The drive to my uncle’s farm gives me plenty of time to ponder my unwanted future as a cattle rancher and farmer. Farm life is lonely for a kid; my closest friend is a mile away. I can ride my bike to his house, but I’d like to have a friend next door, one I could talk to from my bedroom window. I’d like to walk to school with my friends instead of riding the bus. I’m not miles and miles out of the city; but where I live, you’re more likely to hear a coyote than neighbors fighting.
As my father turns into Uncle Fred’s driveway, my aunt screeches, “It’s Timmy Joe.” I love my aunt. I know I’m her only sister’s son, but that voice. I’m sure anyone within miles can hear.
Aunt Ester is a pan of water at full boil. She’s bubbling over with excitement. “Why, Timmy Joe, you’ll soon be all grown up. You’re going to be raising cattle and showing them at the fair. Before long you’ll be graduating from high school and off to college.”
Off to college would be nice. None of her kids went to college. They were in the armed forces and then came home to farm. At least she thinks I’ll go to college; I don’t want to work on the farm or in the factory. Johnny’s dad works in the factory, and he’s always complaining about how he hates it. I tell her, “I’d rather play baseball or ride my bike. If they want me to have an animal, why not a dog?”
Aunt Ester gives me an “I know, honey” smile. The one that’s more a smirk than a smile. “Come with me to the kitchen; I just backed a batch of chocolate chip cookies.”
Chocolate chip cookies can solve almost any problem, and Aunt Ester’s cookies are the best. With cookies and milk, I may be able to face what’s coming next, picking out a calf. My aunt says, “Now, Timmy, they’re going to try and convince you they know what’s best. Don’t let them pick the calf. I know you’re not sure of yourself, but they’re showing off. You pick the one you want. Use your heart. Understand?”
This gives me some assurance that at least someone in the family knows how I feel. I say I’ll do my best. She responds, “God knows that’s all any of us can do.”
She kisses me and shoos me out the door, watching and waving with thumbs up as I head to the barn. I wave back and yell, “Thanks for the cookies.”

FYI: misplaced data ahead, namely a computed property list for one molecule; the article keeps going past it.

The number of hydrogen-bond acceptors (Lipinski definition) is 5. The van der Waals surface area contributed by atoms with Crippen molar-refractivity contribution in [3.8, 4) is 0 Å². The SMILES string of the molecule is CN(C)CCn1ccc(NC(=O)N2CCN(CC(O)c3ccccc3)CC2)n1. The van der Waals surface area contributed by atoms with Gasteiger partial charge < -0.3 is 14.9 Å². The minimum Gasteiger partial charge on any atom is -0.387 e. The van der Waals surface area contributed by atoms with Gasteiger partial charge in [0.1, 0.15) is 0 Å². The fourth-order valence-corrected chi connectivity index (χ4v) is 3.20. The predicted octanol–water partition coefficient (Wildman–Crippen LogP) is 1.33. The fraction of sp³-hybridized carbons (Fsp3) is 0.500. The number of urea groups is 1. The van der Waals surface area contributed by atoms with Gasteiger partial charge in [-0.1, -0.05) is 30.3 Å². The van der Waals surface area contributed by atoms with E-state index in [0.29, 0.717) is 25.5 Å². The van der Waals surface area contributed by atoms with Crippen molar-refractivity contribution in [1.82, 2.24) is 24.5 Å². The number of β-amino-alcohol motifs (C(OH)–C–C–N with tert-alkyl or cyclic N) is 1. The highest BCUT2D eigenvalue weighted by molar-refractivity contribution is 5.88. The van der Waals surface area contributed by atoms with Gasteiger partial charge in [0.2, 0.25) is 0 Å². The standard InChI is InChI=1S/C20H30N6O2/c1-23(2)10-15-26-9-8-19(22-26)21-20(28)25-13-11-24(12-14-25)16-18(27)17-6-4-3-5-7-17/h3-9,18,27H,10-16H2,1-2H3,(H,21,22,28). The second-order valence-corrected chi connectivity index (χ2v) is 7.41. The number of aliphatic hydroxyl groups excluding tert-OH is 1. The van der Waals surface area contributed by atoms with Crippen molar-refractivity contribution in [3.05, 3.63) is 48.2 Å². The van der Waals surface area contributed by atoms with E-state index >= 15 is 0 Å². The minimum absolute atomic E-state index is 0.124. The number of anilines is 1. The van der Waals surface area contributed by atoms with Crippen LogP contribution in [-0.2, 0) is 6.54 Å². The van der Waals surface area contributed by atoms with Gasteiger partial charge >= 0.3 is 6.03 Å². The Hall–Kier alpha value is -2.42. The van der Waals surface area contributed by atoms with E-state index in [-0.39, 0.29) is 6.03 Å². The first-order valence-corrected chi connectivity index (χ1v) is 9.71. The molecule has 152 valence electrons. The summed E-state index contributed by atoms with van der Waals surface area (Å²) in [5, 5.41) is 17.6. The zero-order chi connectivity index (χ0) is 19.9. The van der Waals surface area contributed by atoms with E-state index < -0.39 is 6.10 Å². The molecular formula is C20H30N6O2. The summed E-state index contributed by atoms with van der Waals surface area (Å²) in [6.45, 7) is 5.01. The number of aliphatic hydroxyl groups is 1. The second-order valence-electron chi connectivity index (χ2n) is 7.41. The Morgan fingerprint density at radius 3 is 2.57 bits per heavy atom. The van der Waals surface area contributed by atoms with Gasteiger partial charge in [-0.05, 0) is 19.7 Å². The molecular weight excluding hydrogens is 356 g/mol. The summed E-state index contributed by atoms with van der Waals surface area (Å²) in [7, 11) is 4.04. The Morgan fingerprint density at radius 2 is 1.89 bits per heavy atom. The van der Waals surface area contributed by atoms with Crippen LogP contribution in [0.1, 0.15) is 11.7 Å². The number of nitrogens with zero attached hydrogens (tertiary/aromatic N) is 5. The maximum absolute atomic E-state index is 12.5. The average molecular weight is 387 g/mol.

As I expected, the cattle yard is muddy and full of manure. I’m not sure what to do, so I follow my dad and uncle. Suddenly, a wet nose is nudging me in the back. I turn to see this heifer staring at me, and she nudges my hand this time. Yelling to Dad, I say, “Here is the one I’d like. Some of the herd starts complaining with loud moos, and I feel sad that she’s leaving the herd. She climbs the ramp into the truck willingly. There’s no more noise from the herd. Perhaps they’ve forgotten her already, or maybe she’s not so sad after all.
My Herford calf has no horns, a white face, white underbelly, and white stocking feet. I join the 4-H pledging my head, hands, heart, and health to something, so I can participate in the annual fair.
I teach Betsy to follow, both with and without a harness, and keep up her appearance with shampoos and frequent brushing. While Mom and I are cleaning her hooves, she kicks, hitting Mom. I learn a whole new vocabulary, words I’m warned not to use.
Finally, the big weekend comes. Dad and I take Betsy to the fair. All the other 4-H’ers are there with their animals: cattle, pigs, goats, chickens, ducks, anything that you can raise on a farm. We settle Betsy into her stall with fresh straw. I like the smell of straw. I drive the tractor when they’re baling and that’s fun. There are a few bales at the end to rest on. Dad asks if I need a blanket or anything for the night. Everything I need to sleep is in my room at home; why is he asking? He tells me I’m expected to sleep at the fair, on the straw, behind the butt of Betsy.
Have you ever seen a cow piss or take a dump? It sprays everywhere. No way am I sleeping at her butt or any cow’s butt. When I refuse, Dad looks like I’ve disowned him. His eyes survey Betsy, the stall, the other cattle, the kids, and then settles on my hair. He won’t look me in the eye. His peevish grin that says, “look at my son,” is gone. He pulls a Camel cigarette out of the pack, compacts the tobacco by tapping it on his Zippo lighter, then starts to light it, but stops, remembering he’s in the barn. He keeps it unlit in his mouth.
Dad stands still, placing his hands in the pockets of the denim bib overalls. He’s sulking like I do when I’m mad. He realizes I’m not giving in and finally looks me in the eye. “We can go home. Your mom will drive you back in the morning.”
Dad brings me back because he can’t stay away. He won’t abandon me. Besides, other dads are here with their sons. I think he’s the one living a childhood taken away by WWII. He left school after eighth grade to work on the farm. His two older brothers were fighting in the war. He told me once, “I had to farm. There was no time for things like 4-H. You never regret what you did, but what you didn’t do.”
I win a blue ribbon for my breed, but lose the best of show. I kept Betsy and she had a calf, but next year I grow garden vegetables. I win all blue ribbons, and I’m featured, with pictures, in the local paper. Not a cattleman, but vegetables are farming too.
Overriding the cicadas, the noon fire siren wails. I’m surprised to see the square empty. My sister approaches me and says, “It’s time to go.” Only then do I realize I’m not a young boy but a physician who inherited Dad’s land that someone else farms.
“Where are they burying Uncle Fred?” I ask.
“Next to Aunt Ester in the family plot, adjacent to his farm.”
“Are there still cattle?”
“I don’t know. Why?”
“I’d like to pet a heifer, lead her around, give her a bath, take a nap on a bale of hay in the barn.”